The former head and co-founder of Android, Andy Rubin, has decided to take himself out of Google to focus his efforts on creating a start-up incubator specifically for hardware entrepreneurs.
Dublin: 31.10.2014 01.31PM
Former software engineer and sports therapist John McGuire with his product GameGolf
Across the world people are beginning to invent new products ranging from games consoles to watches and thermostats, raise finance by asking the public to support their endeavours on crowd-funding sites like Kickstarter, Fundit and IndieGoGo, and are bringing their inventions to market in a totally crowd-sourced way. Are we witnessing the onset of a new industrial revolution?
You could say the late Apple CEO Steve Jobs and his industrial design sidekick Sir Jony Ive made product design fashionable again, starting with the iMac in the late Nineties and the onset of the iPhone in 2007.
But the current trend to invent (or re-invent) hardware, raise money and bring a product to market via the internet owes a lot to a series of happy coincidences that have more to do with the maturation of e-commerce and the ideas of writers like Thomas Friedman who in his book The World is Flat believes the world is becoming a level playing field in terms of competition and commerce.
I first became aware of IndieGoGo when I spoke to a 10 year-old-boy at a CoderDojo in Dublin who used the site to raise the money to buy a new MacBook Air to enable him to write his first video game. He raised the money by promising the donors a free copy of the game. It worked and he now owns a MacBook Air.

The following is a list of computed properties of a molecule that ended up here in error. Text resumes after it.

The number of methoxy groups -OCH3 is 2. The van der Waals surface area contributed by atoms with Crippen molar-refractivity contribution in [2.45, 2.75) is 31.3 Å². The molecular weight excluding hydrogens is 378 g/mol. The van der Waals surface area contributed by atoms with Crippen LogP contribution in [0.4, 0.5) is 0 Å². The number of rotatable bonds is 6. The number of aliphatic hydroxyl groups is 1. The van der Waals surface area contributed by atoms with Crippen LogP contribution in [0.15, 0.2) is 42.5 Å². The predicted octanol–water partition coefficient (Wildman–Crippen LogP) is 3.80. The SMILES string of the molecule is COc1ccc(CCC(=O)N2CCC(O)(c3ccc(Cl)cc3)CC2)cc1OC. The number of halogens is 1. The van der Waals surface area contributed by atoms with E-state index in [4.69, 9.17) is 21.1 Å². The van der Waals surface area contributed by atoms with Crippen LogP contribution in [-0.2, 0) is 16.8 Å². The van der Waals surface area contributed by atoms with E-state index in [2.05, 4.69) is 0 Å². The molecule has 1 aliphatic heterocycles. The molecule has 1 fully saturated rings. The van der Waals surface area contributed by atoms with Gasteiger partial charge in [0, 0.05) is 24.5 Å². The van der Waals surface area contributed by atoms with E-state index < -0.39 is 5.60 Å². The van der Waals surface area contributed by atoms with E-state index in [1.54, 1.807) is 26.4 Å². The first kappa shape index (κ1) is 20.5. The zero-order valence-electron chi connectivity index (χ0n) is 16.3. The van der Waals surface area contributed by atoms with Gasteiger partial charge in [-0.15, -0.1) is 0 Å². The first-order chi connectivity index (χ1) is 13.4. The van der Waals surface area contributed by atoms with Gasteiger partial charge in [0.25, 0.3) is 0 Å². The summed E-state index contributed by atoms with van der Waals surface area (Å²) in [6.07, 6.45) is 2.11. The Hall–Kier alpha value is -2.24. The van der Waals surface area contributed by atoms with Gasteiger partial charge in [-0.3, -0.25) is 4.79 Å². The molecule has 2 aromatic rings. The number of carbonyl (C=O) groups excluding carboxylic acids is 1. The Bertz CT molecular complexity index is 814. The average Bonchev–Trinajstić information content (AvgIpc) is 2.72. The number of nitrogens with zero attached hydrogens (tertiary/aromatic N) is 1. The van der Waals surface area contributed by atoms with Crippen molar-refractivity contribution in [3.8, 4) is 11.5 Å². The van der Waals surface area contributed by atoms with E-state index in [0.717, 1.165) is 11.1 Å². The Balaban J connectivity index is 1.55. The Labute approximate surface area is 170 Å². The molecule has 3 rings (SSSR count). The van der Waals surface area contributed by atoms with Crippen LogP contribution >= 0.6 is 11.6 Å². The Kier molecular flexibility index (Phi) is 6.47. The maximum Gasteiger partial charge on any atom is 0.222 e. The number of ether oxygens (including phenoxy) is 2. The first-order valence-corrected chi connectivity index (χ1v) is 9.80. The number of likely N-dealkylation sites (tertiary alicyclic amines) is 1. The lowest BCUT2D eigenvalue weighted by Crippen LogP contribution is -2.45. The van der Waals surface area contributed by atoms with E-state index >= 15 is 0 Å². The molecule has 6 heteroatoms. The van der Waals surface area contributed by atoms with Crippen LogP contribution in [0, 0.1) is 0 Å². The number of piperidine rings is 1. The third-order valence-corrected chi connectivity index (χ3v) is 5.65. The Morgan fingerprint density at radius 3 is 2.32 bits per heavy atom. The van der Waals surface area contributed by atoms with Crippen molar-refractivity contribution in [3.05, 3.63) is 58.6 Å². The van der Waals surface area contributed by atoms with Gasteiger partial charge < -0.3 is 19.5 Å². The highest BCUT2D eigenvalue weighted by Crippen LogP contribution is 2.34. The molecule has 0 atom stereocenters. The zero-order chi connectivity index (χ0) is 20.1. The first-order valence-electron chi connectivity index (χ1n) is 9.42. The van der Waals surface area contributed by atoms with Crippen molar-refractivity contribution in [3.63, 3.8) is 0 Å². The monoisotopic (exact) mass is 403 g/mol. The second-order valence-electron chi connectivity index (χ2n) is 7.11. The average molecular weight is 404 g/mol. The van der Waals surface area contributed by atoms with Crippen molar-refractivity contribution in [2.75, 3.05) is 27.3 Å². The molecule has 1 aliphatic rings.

In Ireland crowd funding online has been growing in popularity as a way to finance projects. Business to Arts formed Fundit.ie in March 2011 and so far more than 1m worth of pledges coming from all over the world have funded 350 film, art and science projects. This week another crowd-funding venture with a twist called Linked Finance was launched in Ireland, which provides businesses that it has vetted access to cash flow for projects from a large pool of potential lenders.
In many ways, sites like IndieGoGo and Kickstarter are being seen as credible ways for entrepreneurs to bring their products to market and in the US, business schools are aiming to include the invention and bringing products to market this way in the curriculum.
In one of the highest-profile examples to date, the creators of a new wristwatch called the Pebble E-Paper Watch initially set out to raise US$100,000 but raised US$10m from 70,0000 backers on Kickstarter in January, enabling them to begin mass-market production of the device.
The creators of another new piece of hardware – a new Android-powered games console called Ouya – set out to raise US$950,000 to bring it to market but ended up raising US$8.6m on Kickstarter last month. With 68,000 orders to be fulfilled, the new console will go on sale in June on Amazon and in GameStop, Target and BestBuy stores.
Recently, Irishman John McGuire, a former software engineer and sports therapist, took to IndieGoGo to raise the US$125,000 he needs to bring his first product to market – GameGolf, a wearable device that comes with 18 tags that attach to golf clubs and which combine GPS, sensors and analytics to improve a golfer’s game.